Key to Onion Pests
The onion thrips and the seedcorn maggot are practically the only onion pests in North Carolina. The onion maggot does occur here but poses a severe problem only in the northern states. Onion and seedcorn maggots cause the same type of damage and are virtually indistinguishable in the field.
- Onion thrips – Foliage-rasping pest; pale yellow to dark brown body 2 mm or less in length; adult with 2 pairs of narrow, fringed wings (Figure 1); causes silvery blotches or scratch-like markings on leaves; some infested leaves distorted, curling upward
- Seedcorn maggot – Bulb-feeding pest; white to yellow-white maggot up to 7 mm long; legless body with pointed head (Figure 2); feeds underground in bulbs, causing plants to yellow and die.
Onion thrips, Thrips tabaci Lindeman, Thripidae, THYSANOPTERA
Adult – Pale yellow to dark brown in color, the onion thrips adult is slightly less than 2 mm long. Its two pairs of narrow wings are fringed with long hairs.
Egg – Each milky white, bean-shaped larva is white and about 0.25 mm long. The second instar, also wingless, may be green or yellow with red eyes.
Prepupa and Pupa – These two stages resemble larvae in shape and color but begin to show developing wings. The prepupa has short wing pads and the pupa has longer ones. The pupa remains motionless unless disturbed.
Distribution – Onion thrips occur throughout the vegetable-producing areas of the United States and Canada as well as in many other regions of the world.
Host Plants – Besides onion, garlic, and related plants, onion thrips injuriously attack cabbage, cauliflower, parsley, cucumber, melons, pumpkin, squash, kale, turnip, tomato, lettuce, bean, beet, pea, celery, blackberry, strawberry, and practically all other vegetable and truck crops. However, though potato, sweetpotato, and mustard are hosts, they seldom are injured severely. Greenhouse-grown flowers, cucumbers, and tomatoes are damaged frequently. Many grasses and weeds also harbor this species of thrips.
Damage – Thrips rasp the tender parts of center leaves and/or terminal buds with their sharp mouthparts and feed on escaping juices. Leaves develop silvery blotches or scratch-like markings. Some leaves become distorted and curl upward. This symptom should not be confused with aphid injury which causes leaves to curl downward.
Light thrips infestations tend to delay plant growth and retard maturity. Heavy infestations may kill terminal buds or even entire plants. On onions, leaves become curled, crinkled, and twisted; growth stops; and plants die. When terminal buds on other types of crops are damaged, abnormal branching patterns result. Injury to the plant is always more severe under hot, dry conditions.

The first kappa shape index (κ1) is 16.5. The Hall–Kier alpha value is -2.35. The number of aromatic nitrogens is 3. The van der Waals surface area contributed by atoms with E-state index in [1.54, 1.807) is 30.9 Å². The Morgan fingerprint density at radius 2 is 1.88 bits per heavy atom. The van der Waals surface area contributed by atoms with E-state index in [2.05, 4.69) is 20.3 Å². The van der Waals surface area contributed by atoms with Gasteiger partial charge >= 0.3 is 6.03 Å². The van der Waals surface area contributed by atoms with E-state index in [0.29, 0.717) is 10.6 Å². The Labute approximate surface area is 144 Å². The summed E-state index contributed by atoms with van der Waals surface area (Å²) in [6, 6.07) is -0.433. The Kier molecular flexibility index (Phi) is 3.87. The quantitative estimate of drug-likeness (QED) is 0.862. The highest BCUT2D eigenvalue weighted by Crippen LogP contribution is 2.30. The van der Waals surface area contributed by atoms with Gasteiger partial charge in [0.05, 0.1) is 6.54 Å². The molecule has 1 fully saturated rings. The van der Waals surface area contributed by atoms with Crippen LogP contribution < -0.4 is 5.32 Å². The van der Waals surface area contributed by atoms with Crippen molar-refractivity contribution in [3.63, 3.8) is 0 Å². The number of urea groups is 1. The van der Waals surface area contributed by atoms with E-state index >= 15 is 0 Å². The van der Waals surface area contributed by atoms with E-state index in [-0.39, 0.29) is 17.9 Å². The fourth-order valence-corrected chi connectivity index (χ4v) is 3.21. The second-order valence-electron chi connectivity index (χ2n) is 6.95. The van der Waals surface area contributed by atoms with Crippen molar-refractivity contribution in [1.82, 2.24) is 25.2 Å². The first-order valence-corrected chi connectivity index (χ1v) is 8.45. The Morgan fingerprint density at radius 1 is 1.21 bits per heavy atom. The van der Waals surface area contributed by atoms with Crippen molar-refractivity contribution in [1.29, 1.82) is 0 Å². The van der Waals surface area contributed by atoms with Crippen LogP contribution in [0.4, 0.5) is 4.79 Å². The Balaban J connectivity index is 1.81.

Life History – Onion thrips spend winter in sheltered areas of plants, such as remnants of onion plants left in the field or crowns of alfalfa and clover. In spring, development resumes and winged adults search for suitable host plants. A female thrips produces 10 to 100 eggs which she inserts singly into tender plant tissue. Eggs hatch 4 to 10 days later. The larvae feed for approximately 5 days before pupating in the soil. About 4 days later, new adults emerge from the soil to feed and lay eggs. Although winged adults are weak fliers, they are capable of flying from plant to plant and may be carried long distances by wind. Probably 5 to 8 generations occur each year in North Carolina.
Good cultural practices can limit onion thrips populations. Destruction of volunteer plants and crop residue after harvest eliminates many favorable overwintering sites. Since onion thrips populations build up rapidly on cucurbits, crucifers, strawberries, roses, and carnations, these crops should not be planted near or rotated with onions.
Young onions being grown for bulbs should be sprayed as needed once the thrips population reaches 10 thrips per plant. Onions grown for seed may need spraying after plants begin to bloom. In this case, the seedhead should be checked for thrips. If three or more thrips fall out when the head is tapped, 20 to 30 more are probably still inside. An insecticide safe to pollinating bees should be applied late in the evening. For up-to-date recommendations, consult the current North Carolina Agricultural Chemicals Manual.
Publication date: Feb. 10, 2003
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